Project Co-ordinator:

Prof. Leszek Kaczmarek
Nencki Institute
Warsaw, POLAND


Project Manager:

Ms. Marta Rucinska
Nencki Institute
Warsaw, POLAND


Recruitment Co-ordinator

Prof. Alexander Dityatev
Deutsches Zentrum fur
Neurodegenerative Erkrankungen
Magdeburg, GERMANY


Training Co-ordinator

Prof. Robert Pawlak
University of Exeter Medical School
Exeter, UK

ESR8:    Normal variation in ECM-relevant gene families, MMP-9 and FragileX related genes: Contribution to neuropsychiatric phenotypes (lead: MPG, partners: NENCKI, DZNE-2a, SVIDA).

Barbara Oliveira












The project, extending from a large human database to mouse models and cellular systems, aims at analyzing the contribution of genes relevant for the extracellular matrix (ECM) to neuropsychiatric phenotypes in general and to schizophrenic subphenotypes in particular. This knowledge may later be exploited for novel therapeutic approaches.

This PhD fellowship, primarily focusing on neurogenetics research, is available at the Max Planck Institute of Experimental Medicine, Clinical Neuroscience, headed by Prof. Dr. Dr. Hannelore Ehrenreich ( Main focus of our research is TRANSLATIONAL NEUROSCIENCE. We are interested in (1) the molecular-cellular basis of neuropsychiatric diseases, pathophysiological mechanisms and endogenous neuroprotection, (2) preclinical and clinical research on neuroregeneration in acute and chronic brain diseases  and (3) phenotype-based genetic association studies (PGAS) as a tool to understand the genotype contribution to (disease) phenotypes.

For more information about our research, please see our recent papers, for instance:

  • Hammer C, Stepniak B, Schneider A, Papiol S, Tantra M, Begemann M, Sirén AL, Pardo LA, Sperling S, Mohd Jofrry S, Gurvich A, Jensen N, Ostmeier K, Lühder F, Probst C, Martens H, Gillis M, Saher G, Assogna F, Spalletta G, Stöcker W, Schulz TF, Nave KA, Ehrenreich H. (2013) Neuropsychiatric disease relevance of circulating anti-NMDA receptor autoantibodies depends on blood-brain barrier integrity. Mol Psychiatry, Epub ahead of print.
  • El-Kordi A, Kästner A, Grube S, Klugmann M, Begemann M, Sperling S, Hammerschmidt K, Hammer C, Stepniak B, Patzig J, de Monasterio-Schrader P, Strenzke N, Flügge G, Werner H, Pawlak R, Nave KA, Ehrenreich H (2013) A single gene defect causing claustrophobia. Translational Psychiatry, in press
  • Hagemeyer N, Goebbels S, Papiol S, Kästner A, Hofer S, Begemann M, Gerwig UC, Boretius S, Wieser GL, Ronnenberg A, Gurvich A, Heckers SH, Frahm J, Nave KA, Ehrenreich H (2012) A myelin gene causative of a catatonia-depression syndrome upon aging. EMBO Mol Med 4:528-39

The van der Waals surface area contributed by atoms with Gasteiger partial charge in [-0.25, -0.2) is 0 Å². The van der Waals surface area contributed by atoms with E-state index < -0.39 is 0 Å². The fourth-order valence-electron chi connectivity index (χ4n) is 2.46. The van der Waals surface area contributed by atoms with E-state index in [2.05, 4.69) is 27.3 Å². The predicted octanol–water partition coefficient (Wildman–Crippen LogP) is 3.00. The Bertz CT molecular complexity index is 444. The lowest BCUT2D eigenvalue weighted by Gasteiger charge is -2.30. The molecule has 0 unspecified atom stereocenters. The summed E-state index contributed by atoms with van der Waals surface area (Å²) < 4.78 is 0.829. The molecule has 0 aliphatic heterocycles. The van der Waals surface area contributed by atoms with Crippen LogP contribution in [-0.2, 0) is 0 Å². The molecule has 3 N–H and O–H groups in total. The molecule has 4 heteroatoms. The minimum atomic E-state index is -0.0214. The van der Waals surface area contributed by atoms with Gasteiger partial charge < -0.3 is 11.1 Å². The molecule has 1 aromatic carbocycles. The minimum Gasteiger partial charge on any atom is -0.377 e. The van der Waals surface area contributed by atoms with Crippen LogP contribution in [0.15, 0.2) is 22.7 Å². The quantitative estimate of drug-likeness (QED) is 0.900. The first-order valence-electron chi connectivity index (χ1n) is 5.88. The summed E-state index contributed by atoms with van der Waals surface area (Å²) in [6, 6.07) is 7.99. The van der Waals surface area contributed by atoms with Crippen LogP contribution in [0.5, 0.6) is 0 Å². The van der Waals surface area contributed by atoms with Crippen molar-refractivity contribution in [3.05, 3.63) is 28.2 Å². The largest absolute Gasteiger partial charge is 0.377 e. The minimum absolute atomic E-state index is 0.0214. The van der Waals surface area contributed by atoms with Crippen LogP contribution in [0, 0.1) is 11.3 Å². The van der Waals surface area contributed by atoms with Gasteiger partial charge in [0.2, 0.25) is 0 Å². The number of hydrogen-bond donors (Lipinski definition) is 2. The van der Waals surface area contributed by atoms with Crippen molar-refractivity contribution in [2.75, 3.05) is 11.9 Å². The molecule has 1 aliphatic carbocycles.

• Grube S, Gerchen MF, Adamcio B, Pardo LA, Martin S, Malzahn D, Papiol S, Begemann M, Ribbe K, Friedrichs H, Radyushkin KA, Müller M, Benseler F, Riggert J, Falkai P, Bickeböller H, Nave KA, Brose N, Stühmer W, Ehrenreich H (2011) A CAG repeat polymorphism of KCNN3 predicts SK3 channel function and cognitive performance in schizophrenia. EMBO Mol Med 3:309-19.
  • Ribbe K, Ackermann V, Schwitulla J, Begemann M, Papiol S, Grube S, Sperling S, Friedrichs H, Jahn O, Sillaber I, Gefeller O, Krampe H, Ehrenreich H (2011) Prediction of the risk of comorbid alcoholism in schizophrenia by interaction of common genetic variants in the corticotropin releasing factor system. Arch Gen Psych 68: 1247-56.
  • Wüstenberg T, Begemann M, Bartels C, Gefeller O, Stawicki S, Hinze-Selch D, Mohr A, Falkai P, Aldenhoff JB, Knauth M, Nave KA, Ehrenreich H (2011) Recombinant human erythropoietin delays loss of gray matter in chronic schizophrenia. Molecular Psychiatry 16: 26-36.
  • Begemann M, Klaus S, Papiol S, Malzahn D, Krampe H, Ribbe K, Friedrichs H, Radyushkin KA, El-Kordi A, Benseler F, Hannke K, Sperling S, Schwerdtfeger D, Thanhäuser I, Gerchen MF, Ghorbani M, Gutwinski S, Hilmes C, Leppert R, Ronnenberg A, Sowislo J, Stawicki S, Stödtke M, Szuszies C, Reim K, Riggert J, Falkai P, Bickeböller H, Nave KA, Brose N, Ehrenreich H (2010) Complexin2 gene polymorphisms modify cognitive performance in schizophrenia. Arch Gen Psych 67: 879-88.

Research in the Max Planck Institute of Experimental Medicine is focused on basic and clinical neuroscience – 'from molecules to diseases'. Core facilities at the institute include a proteomics facility, an EM facility, a confocal and live cell imaging facility, a cell sorter facility, and an outpatient clinic. The Institute plays a pivotal role in the Göttingen neuroscience community as a central provider of technologies and through collaborations in several large local consortia, such as DFG Center for Nanoscale Microscopy & Molecular Physiology of the Brain (CNMPB). The methods spectrum applied in the Clinical Neuroscience Group includes cell biology, light-microscopic imaging, electrophysiology, rodent behavior, and clinical analyses. We run a comprehensive rodent behavior facility and have generated a large and detailed schizophrenia patient database (Göttingen Research Association for Schizophrenia, GRAS).